When hungry investors want to make a meal of a company, they can pool their millions in something called a SPAC
You may think that "SPACs" sound like something to keep your feet dry or the kind of gift sure to be returned. But for investors hoping to make a killing on a leap of faith, special purpose acquisition companies are hot commodities.
SPACs are publicly traded shell companies, meaning they have no business operations and exist as little more than a name until investors pump money into them. The payoff comes if a SPAC's management team is savvy enough to purchase an undervalued private company within a specific field--like shipping--and then run it successfully as a public company. In a perfect world, that private company would be bought at a fraction of what it is later valued at on the public market.
Such investment vehicles have been luring some big names. Steven Berrard, the former CEO of Blockbuster Entertainment Group, now heads a SPAC called Services Acquisition Corp. International, and Apple Computer cofounder Steve Wozniak is helping shepherd another SPAC called Acquicor Technology. A few top banks have also begun underwriting the deals, including Citibank and Deutsche Bank. The latter recently priced a 20 million-share offering for a real-estate SPAC called Cold Spring Capital, raising $120 million.
In all, more than 50 SPACs filed to go public in 2005. About half of these, including Cold Spring Capital, have made it to market, raising around $1.2 billion that can be used for acquisitions. By comparison, only 11 deals went public in 2004, and those raised less than $500 million.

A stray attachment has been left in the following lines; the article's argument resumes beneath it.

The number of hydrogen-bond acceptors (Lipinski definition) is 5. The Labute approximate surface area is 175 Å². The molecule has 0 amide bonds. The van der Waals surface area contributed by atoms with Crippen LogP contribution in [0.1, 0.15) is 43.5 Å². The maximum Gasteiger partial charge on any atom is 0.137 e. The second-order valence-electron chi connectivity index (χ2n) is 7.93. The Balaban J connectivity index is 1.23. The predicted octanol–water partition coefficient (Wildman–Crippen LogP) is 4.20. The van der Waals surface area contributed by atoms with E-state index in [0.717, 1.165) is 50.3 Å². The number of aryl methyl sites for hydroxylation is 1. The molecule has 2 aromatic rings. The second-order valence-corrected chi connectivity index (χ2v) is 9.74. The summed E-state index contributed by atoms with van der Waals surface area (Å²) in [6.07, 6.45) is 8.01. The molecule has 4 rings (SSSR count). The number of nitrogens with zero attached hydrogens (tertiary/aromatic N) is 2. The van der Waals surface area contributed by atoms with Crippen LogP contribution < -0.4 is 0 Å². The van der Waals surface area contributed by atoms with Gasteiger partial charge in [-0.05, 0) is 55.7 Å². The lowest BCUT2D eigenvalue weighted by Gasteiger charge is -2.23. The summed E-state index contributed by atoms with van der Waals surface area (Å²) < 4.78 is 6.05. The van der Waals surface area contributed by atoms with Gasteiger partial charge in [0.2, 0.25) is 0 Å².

The special units have some obvious benefits for underwriters and venture capitalists--fat fees and a cut of the action at a discount. Other insiders, like the officers and directors of the SPAC, can accumulate a lot of the stock for cents on the dollar. Meanwhile, hedge funds are attracted to the upside inherent in the deals if the SPAC team finds a good undervalued private company to take public, as well as the cash on hand prior to the acquisition. For the acquired company, merging into a SPAC helps it gain access to public financing in less time and with far less cost than if it attempted its own initial public offering.
The wrinkle. For other shareholders, it's more of a gamble. They are putting their trust in a management team, expecting it to both find hidden assets and run them well. Other than the possibility of fraud, that is perhaps the most serious wrinkle in a SPAC and the toughest thing for outside investors to gauge. "Just because you run IBM, for example, doesn't mean you are exceptional at acquiring companies," says Sheldon Goldman, senior managing director at Sunrise Securities, one of the most active SPAC underwriters.
But Goldman adds that the investment units are attractive to a lot of investors, particularly the institutional kind, because they offer more control than can be had in the private equity market and because SPACs allow large investors to tailor their exposure to specific industries. "You want coal? I can show you coal with a specific management team," he adds. "And there is downside protection, so if you don't like the deal, you walk."